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37.2 : Inès Dieleman : Pavot


“It’s a reflection of time passing and this flower revealed it to me”– Inès Dieleman

The photographer carried out work on poppy flowers in Polaroids which offer a surprising chromatic palette. Published with the publishing house of the 37.2 agency, her book is an ode to plants.


Your book Pavot offers an exploration of the flower photographed with Polaroid from all angles. Can you go back to the genesis of this project?

For me, plants are already a favorite area and express many things from their birth to their death. It turns out that for years I had a dentist’s Polaroid camera that allowed me to do macro photography. I had fun photographing all my friends’ irises with it. One day, I had a bouquet of poppies at the end of their life on a table. And I saw that these flowers wanted to offer me something other than their basic reality of flowers, when they are fresh. I did this series instinctively, like in a trance. It was a magical moment because the flower gave itself up in all its splendor, its sensuality and its magnificent decline.

For a long time this photographic series remained in a drawer. It was my agent, Nicolas Huet Greub, who helped me unearth this work and who convinced me to publish it, and make a book.


Why were you interested in the poppy flower?

It’s a flower that I find very ambiguous and that’s what interests me. It has light, almost transparent petals, like a princess dress, it is voluptuous and at the same time its stem is brutal, like very hairy legs. Its shell evokes male organs, hairy too, and its heart is very graceful, like feminine underwear, like lace. As it ages, when it dries, it reveals something else. It changes in a very personal way like a woman can change, with a new unexpected beauty. It’s a reflection of time passing and this flower revealed it to me.


The shades of the polaroids evolve throughout the book, going from saffron yellow to midnight blue, even going as far as purple tips… How did you achieve these color variations?

I started this work with expired Polaroids. These shades are the result of chance emulsions. The first series of the book is the hottest. The second loses its yellows. The third turns blue-pink. And the last tends towards blue-brown, with parts missing for this emulsion is old.


Jean Santilli who wrote the text speaks of an “aging, withering, sighing flower…” from which nevertheless emerges the beauty of Aphrodite. Has this fragile beauty of the flower and its singular “eroticism” been at the heart of your work?

Yes quite. We can think of Irving Penn, of the work of Robert Mapplethorpe… As for my meeting with the author of the text, Jean Santilli, I owe it to the chance of my deviations in relation to this book. I was originally going to suggest that the actress Charlotte Rampling write the foreword, but she ultimately backed out as she was doing visual work herself. I thought these flowers looked like her. Then I worked with my friend Guido Mocafico who helped me give rhythm to the images, to see them differently. Jean Santilli, I met at a party and he had just finished his work: “Our Lady Goddess & the Feminicide of Heroes”. I was fascinated and without thinking I entrusted him with the project of prefacing the book.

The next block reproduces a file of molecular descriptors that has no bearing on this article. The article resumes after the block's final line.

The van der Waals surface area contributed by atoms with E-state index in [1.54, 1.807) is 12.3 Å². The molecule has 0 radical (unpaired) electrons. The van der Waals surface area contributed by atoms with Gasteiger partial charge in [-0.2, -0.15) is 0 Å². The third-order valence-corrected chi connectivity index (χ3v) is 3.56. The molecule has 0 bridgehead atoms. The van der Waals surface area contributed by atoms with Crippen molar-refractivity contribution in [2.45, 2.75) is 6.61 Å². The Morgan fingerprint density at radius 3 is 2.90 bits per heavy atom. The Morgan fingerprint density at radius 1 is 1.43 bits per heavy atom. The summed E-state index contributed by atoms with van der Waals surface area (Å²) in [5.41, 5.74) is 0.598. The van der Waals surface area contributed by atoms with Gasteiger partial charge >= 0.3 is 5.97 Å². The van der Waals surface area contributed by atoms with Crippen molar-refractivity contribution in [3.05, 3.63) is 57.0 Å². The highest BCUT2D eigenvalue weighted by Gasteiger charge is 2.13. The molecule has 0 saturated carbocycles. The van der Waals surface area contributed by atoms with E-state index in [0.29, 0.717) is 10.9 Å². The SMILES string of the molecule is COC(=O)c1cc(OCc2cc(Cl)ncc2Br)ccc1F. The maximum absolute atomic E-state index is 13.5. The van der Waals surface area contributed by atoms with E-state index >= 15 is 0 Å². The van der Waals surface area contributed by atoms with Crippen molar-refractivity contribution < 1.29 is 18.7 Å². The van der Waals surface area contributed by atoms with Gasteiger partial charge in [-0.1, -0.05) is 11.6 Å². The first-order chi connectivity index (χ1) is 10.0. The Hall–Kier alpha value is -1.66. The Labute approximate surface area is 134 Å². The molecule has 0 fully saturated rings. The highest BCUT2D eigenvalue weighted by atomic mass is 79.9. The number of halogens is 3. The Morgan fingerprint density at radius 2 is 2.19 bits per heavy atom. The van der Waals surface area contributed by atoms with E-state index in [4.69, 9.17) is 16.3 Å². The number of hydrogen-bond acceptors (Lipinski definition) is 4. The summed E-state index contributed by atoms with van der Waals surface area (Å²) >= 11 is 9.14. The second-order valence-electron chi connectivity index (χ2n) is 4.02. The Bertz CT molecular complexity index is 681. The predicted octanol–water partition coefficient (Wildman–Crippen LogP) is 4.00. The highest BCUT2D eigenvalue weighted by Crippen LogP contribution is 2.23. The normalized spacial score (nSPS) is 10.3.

The book alternates between small and large formats of Polaroids. How was the layout designed and, more generally, the object that is the book?

At the beginning, with my friend, artistic director Marine, we laid out the polaroids in a very sparse, almost confidential way. Then, with Guido, we reorganized in a more “botanical” way. Finally, we decided with Marine, by taping all the images around a room, to alternate close-ups and multiple plates. We realized that close-ups really allowed us to feel the presence of the flower, to be in contact with it.


In your work as a photographer, the flower seems an important element. Can you tell us to what extent, why and how you use it?

Plants in general fascinate me. It is moving from its birth to its death and beyond. It always expresses something. It’s perpetual poetry and for me it’s like an escape. It reassures me. I know It will offer me something, exchange with me. It’s a universe of absolute poetry.


The book was published by the 37.2 publishing house, a photography agency founded by Nicolas Huet Greub of which you are a member. The latter wants the agency’s photographers to be able to combine commissioned work and more personal work, hence the idea of ​​publishing projects like this?

Yes absolutely. we of course do commissioned work which allows us to feed this type of project. In our industry, agencies need our free perspective to open creative doors for advertising campaigns. Especially when working for luxury brand which is our favorite territory. We are fortunate that this field of expression is in demand for new openings and photographic directions. For agencies, the fact that we are photographers who express themselves is a reference beyond the technical requirements of advertising campaigns.


Are you working on another book project?

Yes, it will be on other series series of Polaroids, but also photographs of the sky and water, particularly in Sicily where I go a lot and where, with Etna, the skies and the sea have singular characters.


Interview by Jean-Baptiste Gauvin


Inès Dieleman : Pavot

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